Unlike NLP, Domain-Specific Language Processing does not attempt to disambiguate natural language. It processes unstructured textual content at the document level, not the sentence level. DLSP finds and measures keywords and phrases associated with domain-specific topics controlled by the user. It searches these topic scores to find highly precise on-topic documents and eliminate irrelevant ones.

Domain-Specific Language Processing: A Simpler Approach

Many tools support NLP tasks, but customizing models for a specific domain requires retraining of the NLU layer. Extensive re-programming is a complex, expensive effort. And even if a technical solution is deployed, most non-technical users won’t understand how it impacts the underlying logic of the system or their search. Thus, the potential for inefficiency, lost productivity, and incorrect insights remain high.

“Many experts in our survey argued that the problem of natural language understanding (NLU) is central, as it is a prerequisite for many tasks such as natural language generation (NLG). The consensus was that none of our current models exhibit ‘real’ understanding of natural language,” said Sebastian Ruder, a research scientist at DeepMind, London with a Ph.D. in NLP and Deep Learning.

This brings us to Domain-Specific Language Processing, which leverages the language of your business so you can mine unstructured data using scored topics, keywords, and phrases that are in context, visible and under your control. DSLP doesn’t infer what you’re looking for. Instead, it uses your commands to find what you are looking for. And you don’t need to be a data scientist to use it.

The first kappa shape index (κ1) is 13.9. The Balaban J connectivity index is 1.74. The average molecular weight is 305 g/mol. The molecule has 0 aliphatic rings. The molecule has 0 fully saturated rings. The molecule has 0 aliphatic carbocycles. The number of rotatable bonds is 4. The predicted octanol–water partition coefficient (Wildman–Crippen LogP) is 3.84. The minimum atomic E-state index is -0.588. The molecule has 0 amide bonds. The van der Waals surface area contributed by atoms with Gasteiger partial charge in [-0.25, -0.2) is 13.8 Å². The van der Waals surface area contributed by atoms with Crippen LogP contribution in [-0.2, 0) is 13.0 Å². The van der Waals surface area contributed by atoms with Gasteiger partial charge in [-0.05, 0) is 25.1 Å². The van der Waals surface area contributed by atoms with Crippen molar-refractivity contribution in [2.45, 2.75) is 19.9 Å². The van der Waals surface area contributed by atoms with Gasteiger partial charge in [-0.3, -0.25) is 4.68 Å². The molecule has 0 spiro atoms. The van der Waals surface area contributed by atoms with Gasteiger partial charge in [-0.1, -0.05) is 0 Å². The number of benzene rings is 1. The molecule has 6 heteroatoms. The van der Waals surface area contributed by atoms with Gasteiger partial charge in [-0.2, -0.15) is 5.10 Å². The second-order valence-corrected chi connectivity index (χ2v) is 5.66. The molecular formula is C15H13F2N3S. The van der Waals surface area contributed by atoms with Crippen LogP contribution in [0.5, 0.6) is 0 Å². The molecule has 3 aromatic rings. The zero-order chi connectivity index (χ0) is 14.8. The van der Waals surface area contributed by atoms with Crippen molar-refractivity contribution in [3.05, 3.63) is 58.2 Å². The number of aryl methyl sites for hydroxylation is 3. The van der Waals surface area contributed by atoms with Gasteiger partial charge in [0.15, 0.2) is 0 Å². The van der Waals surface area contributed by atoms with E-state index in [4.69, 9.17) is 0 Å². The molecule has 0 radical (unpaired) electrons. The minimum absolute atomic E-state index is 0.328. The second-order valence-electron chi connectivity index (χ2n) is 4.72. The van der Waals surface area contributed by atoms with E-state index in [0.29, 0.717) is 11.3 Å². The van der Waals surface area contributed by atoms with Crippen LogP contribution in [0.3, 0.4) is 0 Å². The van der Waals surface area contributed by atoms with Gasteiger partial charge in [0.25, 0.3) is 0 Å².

Power from Unstructured Data

DSLP extracts highly precise, domain-specific information and presents it in a business’s context. Data-agnostic, the approach is most useful when it’s made accessible to a range of technical and non-technical users. When both business people (who may not be experts in data) and data professionals (who may not be experts in business) can collaborate across disciplines, efficiency, and productivity quickly improve.

As its name implies, Domain-Specific Language Processing leverages the user’s subject matter expertise. Ideally, users can set up their customized search filters before the system goes to work. Then, operating around the clock and at the direction of expert users, DSLP continually refines the system’s capabilities in a measurable way.

Because DSLP is an approach to processing—not to software architecture or hardware design—its solutions can stand on their own, integrate with other systems, or curate the data needed for AI and ML projects. DSLP becomes the foundation for the automated, simple and precise searching, indexing, scoring, and matching of unstructured textual content.